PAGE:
3. Switch things up. Change what you can in your sleep environment (e.g. cool temperature, dark and quiet room with shades and earplugs/white noise, meditation), but accept what you cannot change as well (a random fire alarm going off in your building, the neighbor’s dog barking in the middle of the night).
If your routine is thrown off or you’re awoken at night, you can use Sleep Stories or meditations to refocus and calm down your mind, helping you get back into the headspace for sleep.
The Too Hot to Handle Sleeper – the one who overheats
Dr Harris describes the ‘Too Hot to Handle Sleeper’ as someone who ‘often wakes covered in sweat and finds it hard to fall or stay asleep as a result of being too hot’.
How to tell if you’re a Too Hot to Handle Sleeper
If you answer ‘yes’ to these questions, you may be a Too Hot to Handle Sleeper, according to Dr Harris.
1. Do you have hot flashes or night sweats that get in the way of your sleep?
2. Do you and your bed partner disagree about the temperature in the room, with you wanting it to be much lower than your partner?
3. Do you throw off your covers routinely at night?
‘We frequently see this sleeper style in women going through peri/menopause and having hot flashes,’ she adds.
‘Sometimes you might even go to bed feeling comfortable – or even cold! – and then, you wake up in the middle of the night in sweat or throwing off your covers.’
When it comes to creating the ideal sleep scenario for this type of sleeper, having a really cool bedroom and sweat-wicking layers for clothing and sheets/comforters’, is key.
She suggests that having two twin-size duvets on the bed can be helpful if you run warm and your bed partner is cold.
Another option is looking at cooling mattress pads, special mattresses that don’t hold to as much heat as standard options.
Dr Harris’ sleep tips for too Hot to Handle Sleeper are:
1. Keep your environment chilly. Keep your bedroom cool – ideally around 15C.
If you find you are too cold at the beginning of the night, dress in layers and wear socks to bed as they can aid in cooling off your body while keeping your feet warm.
2. Talk with your doctor about any medication side effects, potential sleep apnea or a hormonal component could be causing hot flashes.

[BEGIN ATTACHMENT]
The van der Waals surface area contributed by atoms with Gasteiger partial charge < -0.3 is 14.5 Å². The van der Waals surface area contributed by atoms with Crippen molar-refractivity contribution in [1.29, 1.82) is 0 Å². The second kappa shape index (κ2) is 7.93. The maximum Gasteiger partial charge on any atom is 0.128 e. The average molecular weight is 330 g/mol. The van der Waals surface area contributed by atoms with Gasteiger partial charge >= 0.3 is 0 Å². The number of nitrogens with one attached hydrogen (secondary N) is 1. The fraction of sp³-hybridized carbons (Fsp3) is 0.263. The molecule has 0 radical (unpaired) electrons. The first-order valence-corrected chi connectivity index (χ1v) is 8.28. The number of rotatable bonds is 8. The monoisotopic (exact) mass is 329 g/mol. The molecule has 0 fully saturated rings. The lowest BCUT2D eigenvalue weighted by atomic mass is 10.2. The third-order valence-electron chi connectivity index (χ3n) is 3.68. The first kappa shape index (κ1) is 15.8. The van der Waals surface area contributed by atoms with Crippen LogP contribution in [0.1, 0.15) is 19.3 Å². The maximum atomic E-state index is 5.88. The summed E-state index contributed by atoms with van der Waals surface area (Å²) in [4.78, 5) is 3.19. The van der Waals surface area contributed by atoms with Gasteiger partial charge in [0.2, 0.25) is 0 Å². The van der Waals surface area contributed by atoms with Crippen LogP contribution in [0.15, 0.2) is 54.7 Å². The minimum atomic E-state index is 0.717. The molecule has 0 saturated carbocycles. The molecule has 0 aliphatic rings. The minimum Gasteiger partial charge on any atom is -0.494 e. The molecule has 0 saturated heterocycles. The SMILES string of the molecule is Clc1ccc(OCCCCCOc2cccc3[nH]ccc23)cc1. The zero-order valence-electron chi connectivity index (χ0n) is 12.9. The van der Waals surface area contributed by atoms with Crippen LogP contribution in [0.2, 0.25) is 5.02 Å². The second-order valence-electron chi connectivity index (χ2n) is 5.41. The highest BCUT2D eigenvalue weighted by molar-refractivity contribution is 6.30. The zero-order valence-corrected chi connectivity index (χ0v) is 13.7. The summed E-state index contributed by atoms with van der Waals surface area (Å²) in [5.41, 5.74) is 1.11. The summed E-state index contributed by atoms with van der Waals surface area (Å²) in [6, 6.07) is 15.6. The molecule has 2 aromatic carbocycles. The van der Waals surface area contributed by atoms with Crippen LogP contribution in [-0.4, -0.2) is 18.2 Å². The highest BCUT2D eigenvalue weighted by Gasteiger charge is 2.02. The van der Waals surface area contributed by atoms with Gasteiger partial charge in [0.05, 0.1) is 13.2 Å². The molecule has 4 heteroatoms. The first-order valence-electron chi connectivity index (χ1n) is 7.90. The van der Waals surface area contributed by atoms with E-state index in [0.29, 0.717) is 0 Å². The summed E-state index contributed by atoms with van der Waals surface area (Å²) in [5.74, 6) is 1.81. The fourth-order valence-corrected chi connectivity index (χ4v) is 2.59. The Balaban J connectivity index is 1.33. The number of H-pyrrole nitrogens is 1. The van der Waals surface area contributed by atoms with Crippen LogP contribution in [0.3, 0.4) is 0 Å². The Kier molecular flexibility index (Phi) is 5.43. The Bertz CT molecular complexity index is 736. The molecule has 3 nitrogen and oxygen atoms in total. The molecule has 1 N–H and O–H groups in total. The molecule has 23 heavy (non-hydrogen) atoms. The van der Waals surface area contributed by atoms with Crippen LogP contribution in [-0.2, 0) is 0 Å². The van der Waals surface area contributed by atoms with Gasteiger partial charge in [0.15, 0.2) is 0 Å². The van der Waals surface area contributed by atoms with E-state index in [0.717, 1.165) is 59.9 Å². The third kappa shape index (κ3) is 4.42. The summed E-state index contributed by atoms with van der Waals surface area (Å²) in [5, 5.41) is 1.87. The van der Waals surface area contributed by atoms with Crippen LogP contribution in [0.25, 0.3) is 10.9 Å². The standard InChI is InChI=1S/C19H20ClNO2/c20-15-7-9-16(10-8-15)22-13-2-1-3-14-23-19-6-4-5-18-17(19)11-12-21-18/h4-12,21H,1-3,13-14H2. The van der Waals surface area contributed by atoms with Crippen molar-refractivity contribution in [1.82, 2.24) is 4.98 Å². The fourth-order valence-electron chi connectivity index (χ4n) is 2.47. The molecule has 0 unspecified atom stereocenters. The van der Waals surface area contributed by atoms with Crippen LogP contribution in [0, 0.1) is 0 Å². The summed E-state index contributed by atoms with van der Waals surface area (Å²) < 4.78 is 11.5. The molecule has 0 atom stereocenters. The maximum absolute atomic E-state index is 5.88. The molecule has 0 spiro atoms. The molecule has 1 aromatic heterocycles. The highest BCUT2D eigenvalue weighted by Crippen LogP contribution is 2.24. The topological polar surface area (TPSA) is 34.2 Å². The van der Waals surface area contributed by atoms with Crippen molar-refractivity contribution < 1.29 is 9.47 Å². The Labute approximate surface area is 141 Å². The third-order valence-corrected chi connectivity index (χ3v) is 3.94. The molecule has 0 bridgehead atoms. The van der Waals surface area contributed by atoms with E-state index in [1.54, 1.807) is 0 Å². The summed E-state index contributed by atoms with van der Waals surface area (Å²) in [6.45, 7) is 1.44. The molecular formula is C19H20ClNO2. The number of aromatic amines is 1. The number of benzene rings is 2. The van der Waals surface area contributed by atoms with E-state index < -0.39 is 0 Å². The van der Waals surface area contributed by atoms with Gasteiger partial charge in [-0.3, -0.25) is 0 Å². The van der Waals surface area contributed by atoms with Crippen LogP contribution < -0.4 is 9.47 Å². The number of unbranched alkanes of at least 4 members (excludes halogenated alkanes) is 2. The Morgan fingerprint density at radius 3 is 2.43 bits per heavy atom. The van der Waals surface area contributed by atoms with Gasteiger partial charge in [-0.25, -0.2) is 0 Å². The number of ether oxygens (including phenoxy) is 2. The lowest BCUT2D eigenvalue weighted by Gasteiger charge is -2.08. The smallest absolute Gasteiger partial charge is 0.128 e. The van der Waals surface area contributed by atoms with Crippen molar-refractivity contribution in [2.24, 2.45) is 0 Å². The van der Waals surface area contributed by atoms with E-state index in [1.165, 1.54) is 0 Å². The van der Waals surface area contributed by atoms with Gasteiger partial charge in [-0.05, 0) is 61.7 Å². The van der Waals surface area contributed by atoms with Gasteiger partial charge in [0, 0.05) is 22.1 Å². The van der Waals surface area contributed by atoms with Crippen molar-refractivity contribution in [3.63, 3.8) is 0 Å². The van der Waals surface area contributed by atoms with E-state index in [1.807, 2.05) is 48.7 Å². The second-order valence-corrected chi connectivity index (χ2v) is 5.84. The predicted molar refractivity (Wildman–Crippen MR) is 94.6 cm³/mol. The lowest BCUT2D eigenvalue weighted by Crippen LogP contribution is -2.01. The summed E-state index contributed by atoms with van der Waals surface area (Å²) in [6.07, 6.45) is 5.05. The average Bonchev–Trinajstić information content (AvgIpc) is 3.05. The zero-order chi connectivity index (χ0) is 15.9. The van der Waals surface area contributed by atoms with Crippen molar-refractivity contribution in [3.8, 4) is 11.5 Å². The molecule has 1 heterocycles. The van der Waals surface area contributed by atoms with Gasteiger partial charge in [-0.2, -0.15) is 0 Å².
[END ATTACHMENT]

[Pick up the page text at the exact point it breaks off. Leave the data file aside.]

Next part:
3. Consider moisture-wicking and cooling technology. Cooling mattress pads, cooling sheets and moisture-wicking pyjamas are all great options.
The Light as a Feather Sleeper – the restless sleeper who is always tired
Dr Harris says that while the Light as a Feather Sleeper may sleep through the night, ‘their sleep isn’t ever “deep” enough’.
She adds: ‘They wake up feeling drained and like they didn’t get the benefits of a full night’s sleep.
How to tell if you are an Light as a Feather Sleeper:
If you answer ‘yes’ to these questions, you may be a Light as a Feather Sleeper, according to Dr Harris.
1. Do you wake up in the morning after a full night’s sleep and still feel unrested?
2. Do you regularly feel like you’re not getting into any deep sleep at night?
3. Do you find you’re a really light sleeper and easily awaken to things around you?
‘This could be due to a number of reasons, whether substances / medications are lightening your sleep, not prioritising sleep or even sleep disorders such as sleepwalking / sleep talking, restless legs or teeth grinding.’
When it comes to the ideal sleep scenario, Light as a Feather Sleepers should ensure they have ‘a cool, dark, quiet room and a comfortable mattress’.
‘Since you might be more sensitive to light and sound, it is best to really try to mitigate any of those issues – as well as finding a mattress that is really comfortable for you and a bed partner,’ the sleep psychologist adds.
Dr Harris’ sleep tips for the Light as a Feather Sleeper are:
1. Set a bedtime and morning routine. Make sure you’re keeping the same bed and wake time nightly, and you’re not spending too much time in bed.
It’s beneficial to wake up at the time of your morning alarm and avoid snoozing.
2. Say no to napping. Avoid any naps during the day as they can make sleep quality worse at night.
3. Seek professional advice. Talk with your doctor if you find even with good sleep hygiene you still don’t feel like you have deep sleep.
This could be a sign of an underlying sleep disorder like sleep apnea, teeth grinding, or sleep talking.
Source: Read Full Article